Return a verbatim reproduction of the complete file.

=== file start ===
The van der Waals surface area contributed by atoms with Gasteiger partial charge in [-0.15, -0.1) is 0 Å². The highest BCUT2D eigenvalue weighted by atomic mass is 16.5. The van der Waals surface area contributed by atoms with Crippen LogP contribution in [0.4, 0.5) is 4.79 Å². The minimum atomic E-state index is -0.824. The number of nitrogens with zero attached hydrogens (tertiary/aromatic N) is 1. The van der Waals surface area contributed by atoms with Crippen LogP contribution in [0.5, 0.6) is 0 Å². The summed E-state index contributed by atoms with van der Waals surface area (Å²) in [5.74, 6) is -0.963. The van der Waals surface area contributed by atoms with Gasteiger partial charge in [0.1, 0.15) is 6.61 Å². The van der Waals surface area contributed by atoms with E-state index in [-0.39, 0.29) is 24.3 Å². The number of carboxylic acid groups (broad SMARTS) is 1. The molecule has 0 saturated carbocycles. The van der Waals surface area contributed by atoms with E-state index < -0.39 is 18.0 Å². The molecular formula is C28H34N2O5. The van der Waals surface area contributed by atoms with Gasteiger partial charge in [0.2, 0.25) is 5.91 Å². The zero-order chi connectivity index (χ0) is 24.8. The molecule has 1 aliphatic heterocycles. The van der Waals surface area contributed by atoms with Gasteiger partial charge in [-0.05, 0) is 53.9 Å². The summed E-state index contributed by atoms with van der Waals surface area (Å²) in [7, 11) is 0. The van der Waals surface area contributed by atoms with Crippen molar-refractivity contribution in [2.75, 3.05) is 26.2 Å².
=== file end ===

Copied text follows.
The van der Waals surface area contributed by atoms with Gasteiger partial charge in [-0.15, -0.1) is 0 Å². The highest BCUT2D eigenvalue weighted by atomic mass is 16.5. The van der Waals surface area contributed by atoms with Crippen LogP contribution in [0.4, 0.5) is 4.79 Å². The minimum atomic E-state index is -0.824. The number of nitrogens with zero attached hydrogens (tertiary/aromatic N) is 1. The van der Waals surface area contributed by atoms with Crippen LogP contribution in [0.5, 0.6) is 0 Å². The summed E-state index contributed by atoms with van der Waals surface area (Å²) in [5.74, 6) is -0.963. The van der Waals surface area contributed by atoms with Gasteiger partial charge in [0.1, 0.15) is 6.61 Å². The van der Waals surface area contributed by atoms with E-state index in [-0.39, 0.29) is 24.3 Å². The number of carboxylic acid groups (broad SMARTS) is 1. The molecule has 0 saturated carbocycles. The van der Waals surface area contributed by atoms with E-state index < -0.39 is 18.0 Å². The molecular formula is C28H34N2O5. The van der Waals surface area contributed by atoms with Gasteiger partial charge in [0.2, 0.25) is 5.91 Å². The zero-order chi connectivity index (χ0) is 24.8. The molecule has 1 aliphatic heterocycles. The van der Waals surface area contributed by atoms with Gasteiger partial charge in [-0.05, 0) is 53.9 Å². The summed E-state index contributed by atoms with van der Waals surface area (Å²) in [7, 11) is 0. The van der Waals surface area contributed by atoms with Crippen molar-refractivity contribution in [2.75, 3.05) is 26.2 Å².